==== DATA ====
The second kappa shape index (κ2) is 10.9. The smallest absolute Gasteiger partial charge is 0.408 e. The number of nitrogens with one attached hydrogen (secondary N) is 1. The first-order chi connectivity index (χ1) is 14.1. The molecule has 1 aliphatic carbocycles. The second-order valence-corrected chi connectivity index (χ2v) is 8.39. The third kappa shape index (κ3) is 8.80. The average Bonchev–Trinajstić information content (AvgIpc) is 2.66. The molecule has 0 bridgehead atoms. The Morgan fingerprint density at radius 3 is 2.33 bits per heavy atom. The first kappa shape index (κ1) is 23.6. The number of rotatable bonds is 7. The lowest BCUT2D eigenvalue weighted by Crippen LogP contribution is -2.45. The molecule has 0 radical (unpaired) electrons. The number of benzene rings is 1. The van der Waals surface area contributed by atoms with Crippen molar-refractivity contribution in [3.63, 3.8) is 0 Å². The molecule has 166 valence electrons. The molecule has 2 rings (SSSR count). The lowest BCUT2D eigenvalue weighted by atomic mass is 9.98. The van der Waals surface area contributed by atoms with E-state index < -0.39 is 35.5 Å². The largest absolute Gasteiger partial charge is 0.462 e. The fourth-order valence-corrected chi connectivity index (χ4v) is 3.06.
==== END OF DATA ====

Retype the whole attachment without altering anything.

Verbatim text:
The second kappa shape index (κ2) is 10.9. The smallest absolute Gasteiger partial charge is 0.408 e. The number of nitrogens with one attached hydrogen (secondary N) is 1. The first-order chi connectivity index (χ1) is 14.1. The molecule has 1 aliphatic carbocycles. The second-order valence-corrected chi connectivity index (χ2v) is 8.39. The third kappa shape index (κ3) is 8.80. The average Bonchev–Trinajstić information content (AvgIpc) is 2.66. The molecule has 0 bridgehead atoms. The Morgan fingerprint density at radius 3 is 2.33 bits per heavy atom. The first kappa shape index (κ1) is 23.6. The number of rotatable bonds is 7. The lowest BCUT2D eigenvalue weighted by Crippen LogP contribution is -2.45. The molecule has 0 radical (unpaired) electrons. The number of benzene rings is 1. The van der Waals surface area contributed by atoms with Crippen molar-refractivity contribution in [3.63, 3.8) is 0 Å². The molecule has 166 valence electrons. The molecule has 2 rings (SSSR count). The lowest BCUT2D eigenvalue weighted by atomic mass is 9.98. The van der Waals surface area contributed by atoms with E-state index < -0.39 is 35.5 Å². The largest absolute Gasteiger partial charge is 0.462 e. The fourth-order valence-corrected chi connectivity index (χ4v) is 3.06.